Bob Stokoe was the charismatic manager who led Second Division Sunderland to one of the biggest shocks in FA Cup history. Don Revie’s mighty Leeds United team were famously beaten 1-0 in the 1973 final by Ian Porterfield's goal and Jim Montgomery's incredible double save.
The pictures of Stokoe, dressed in a red tracksuit, mac and trilby skipping across the Wembley turf to embrace Montgomery at the final whistle are enduring images.
Born in Mickley, Northumberland, in 1930, the highlight of Stokoe’s playing career, which included over 250 appearances for Newcastle United, was the Magpies’ 1955 FA Cup Final victory over a Manchester City team with one Don Revie in the forward line.
Stokoe finished playing in 1961 and managed Bury, Charlton, Carlisle, Rochdale and Blackpool before arriving at Roker Park in November 1972. His mixture of old-school toughness and inspirational motivational methods made an immediate impact, turning a run of 10 successive defeats into a 10-game unbeaten run.
On the Wembley turf following FA Cup Final Triumph.
However, it was Sunderland’s exploits in the FA Cup that secured Stokoe's permanent place in the hearts of Sunderland fans. A 3-1 win over a Manchester City side that missed out on the previous season's First Division title by a single point has gone into Mackem folklore.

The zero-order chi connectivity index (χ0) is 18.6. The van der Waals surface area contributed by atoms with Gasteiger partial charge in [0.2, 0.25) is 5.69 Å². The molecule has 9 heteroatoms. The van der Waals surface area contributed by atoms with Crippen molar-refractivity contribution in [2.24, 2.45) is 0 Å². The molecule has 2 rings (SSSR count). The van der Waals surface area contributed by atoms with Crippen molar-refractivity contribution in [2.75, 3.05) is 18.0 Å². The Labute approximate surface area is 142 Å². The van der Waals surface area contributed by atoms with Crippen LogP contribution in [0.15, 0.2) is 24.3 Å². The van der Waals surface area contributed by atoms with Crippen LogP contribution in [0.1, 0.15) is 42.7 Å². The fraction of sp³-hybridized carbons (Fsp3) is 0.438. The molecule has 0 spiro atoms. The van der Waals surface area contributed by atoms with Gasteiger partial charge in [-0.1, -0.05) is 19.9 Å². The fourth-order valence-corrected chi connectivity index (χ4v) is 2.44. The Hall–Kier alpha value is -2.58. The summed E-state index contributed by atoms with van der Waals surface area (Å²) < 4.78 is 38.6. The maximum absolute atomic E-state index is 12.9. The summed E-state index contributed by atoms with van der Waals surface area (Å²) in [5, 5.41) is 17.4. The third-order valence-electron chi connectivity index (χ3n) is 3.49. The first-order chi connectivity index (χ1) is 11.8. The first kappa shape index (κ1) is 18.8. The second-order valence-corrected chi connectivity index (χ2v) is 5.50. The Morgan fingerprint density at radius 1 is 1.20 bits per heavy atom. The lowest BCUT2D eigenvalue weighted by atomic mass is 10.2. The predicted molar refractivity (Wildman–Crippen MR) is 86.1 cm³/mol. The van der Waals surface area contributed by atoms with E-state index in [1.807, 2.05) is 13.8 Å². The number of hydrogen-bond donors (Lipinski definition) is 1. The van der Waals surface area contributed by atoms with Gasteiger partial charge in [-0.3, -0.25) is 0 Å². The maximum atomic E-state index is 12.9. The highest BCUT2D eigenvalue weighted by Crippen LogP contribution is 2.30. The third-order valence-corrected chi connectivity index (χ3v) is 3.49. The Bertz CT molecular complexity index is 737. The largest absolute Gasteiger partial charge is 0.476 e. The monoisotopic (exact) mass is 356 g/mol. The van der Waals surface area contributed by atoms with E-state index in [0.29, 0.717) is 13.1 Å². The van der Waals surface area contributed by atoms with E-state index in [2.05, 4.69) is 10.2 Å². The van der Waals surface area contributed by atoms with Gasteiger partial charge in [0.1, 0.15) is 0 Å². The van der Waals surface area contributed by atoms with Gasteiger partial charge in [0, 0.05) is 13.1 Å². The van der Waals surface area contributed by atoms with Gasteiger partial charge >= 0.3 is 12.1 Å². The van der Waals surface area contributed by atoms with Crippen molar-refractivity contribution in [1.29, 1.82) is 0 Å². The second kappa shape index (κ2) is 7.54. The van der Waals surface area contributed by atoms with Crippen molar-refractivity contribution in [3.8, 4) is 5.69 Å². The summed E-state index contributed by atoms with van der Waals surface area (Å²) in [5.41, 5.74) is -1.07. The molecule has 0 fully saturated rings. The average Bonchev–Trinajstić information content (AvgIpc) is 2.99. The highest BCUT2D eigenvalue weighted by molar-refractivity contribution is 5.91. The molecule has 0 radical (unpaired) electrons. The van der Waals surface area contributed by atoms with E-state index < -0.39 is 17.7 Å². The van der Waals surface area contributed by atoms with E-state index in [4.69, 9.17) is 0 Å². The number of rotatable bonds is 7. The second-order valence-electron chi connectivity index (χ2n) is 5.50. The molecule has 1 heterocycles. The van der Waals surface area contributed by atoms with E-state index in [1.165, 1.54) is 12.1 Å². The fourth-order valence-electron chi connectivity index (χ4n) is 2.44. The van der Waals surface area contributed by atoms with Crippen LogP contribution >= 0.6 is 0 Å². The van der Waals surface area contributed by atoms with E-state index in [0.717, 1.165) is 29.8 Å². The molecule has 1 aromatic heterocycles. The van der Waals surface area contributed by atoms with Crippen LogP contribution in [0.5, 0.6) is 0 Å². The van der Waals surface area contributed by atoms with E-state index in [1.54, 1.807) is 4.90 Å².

Legend has it the noise was so loud during the fifth-round replay that City assistant manager Malcolm Allison returned to Roker Park the following morning to check for artificial amplification. A 2-0 win over Luton brought a semi-final at a packed Hillsborough against Arsenal, who had won the double two years earlier.
After their tremendous 2-1 victory, Sunderland supporters refused to leave the stadium until their tearful 'messiah' returned to the pitch to receive their adoration. The miner's son later reflected that the acclaim he received at Hillsborough was the most moving moment of his life.
Stokoe led Sunderland to the Second Division title in 1976, promotion clinched with a memorable win 2-1 over Bolton in front of over 50,000 people at Roker Park. However, a poor start to the following season's First Division campaign saw Stokoe resign after nine games without a win. He returned in 1987 for the season's final seven games but could not prevent relegation to the third tier. His contract wasn’t renewed, and he retired from football.
Stokoe passed away in a Hartlepool nursing home in 2004 with dementia. His statue proudly stands at the Stadium of Light, capturing forever his iconic Wembley celebration.
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